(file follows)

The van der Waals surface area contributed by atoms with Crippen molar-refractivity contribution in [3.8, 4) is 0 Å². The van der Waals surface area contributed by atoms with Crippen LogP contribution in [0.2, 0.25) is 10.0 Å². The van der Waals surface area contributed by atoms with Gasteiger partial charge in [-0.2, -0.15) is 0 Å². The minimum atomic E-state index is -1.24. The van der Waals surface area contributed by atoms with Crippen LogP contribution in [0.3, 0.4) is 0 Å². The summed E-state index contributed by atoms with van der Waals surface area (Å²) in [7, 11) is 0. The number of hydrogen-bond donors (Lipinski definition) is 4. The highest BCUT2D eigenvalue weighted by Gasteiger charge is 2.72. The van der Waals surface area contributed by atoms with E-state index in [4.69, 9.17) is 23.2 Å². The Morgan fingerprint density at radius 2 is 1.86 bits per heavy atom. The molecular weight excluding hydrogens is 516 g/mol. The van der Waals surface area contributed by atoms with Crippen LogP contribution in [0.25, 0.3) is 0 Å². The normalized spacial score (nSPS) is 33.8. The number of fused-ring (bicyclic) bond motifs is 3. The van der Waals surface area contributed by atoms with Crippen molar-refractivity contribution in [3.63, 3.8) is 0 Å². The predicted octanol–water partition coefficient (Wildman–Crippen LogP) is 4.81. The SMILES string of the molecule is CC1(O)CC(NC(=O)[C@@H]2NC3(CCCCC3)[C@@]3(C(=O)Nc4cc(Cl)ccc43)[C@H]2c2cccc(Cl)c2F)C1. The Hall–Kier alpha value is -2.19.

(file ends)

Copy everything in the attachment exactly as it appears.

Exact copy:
The van der Waals surface area contributed by atoms with Crippen molar-refractivity contribution in [3.8, 4) is 0 Å². The van der Waals surface area contributed by atoms with Crippen LogP contribution in [0.2, 0.25) is 10.0 Å². The van der Waals surface area contributed by atoms with Gasteiger partial charge in [-0.2, -0.15) is 0 Å². The minimum atomic E-state index is -1.24. The van der Waals surface area contributed by atoms with Crippen LogP contribution in [0.3, 0.4) is 0 Å². The summed E-state index contributed by atoms with van der Waals surface area (Å²) in [7, 11) is 0. The number of hydrogen-bond donors (Lipinski definition) is 4. The highest BCUT2D eigenvalue weighted by Gasteiger charge is 2.72. The van der Waals surface area contributed by atoms with E-state index in [4.69, 9.17) is 23.2 Å². The Morgan fingerprint density at radius 2 is 1.86 bits per heavy atom. The molecular weight excluding hydrogens is 516 g/mol. The van der Waals surface area contributed by atoms with Crippen LogP contribution in [0.25, 0.3) is 0 Å². The normalized spacial score (nSPS) is 33.8. The number of fused-ring (bicyclic) bond motifs is 3. The van der Waals surface area contributed by atoms with Crippen molar-refractivity contribution in [3.63, 3.8) is 0 Å². The predicted octanol–water partition coefficient (Wildman–Crippen LogP) is 4.81. The SMILES string of the molecule is CC1(O)CC(NC(=O)[C@@H]2NC3(CCCCC3)[C@@]3(C(=O)Nc4cc(Cl)ccc43)[C@H]2c2cccc(Cl)c2F)C1. The Hall–Kier alpha value is -2.19.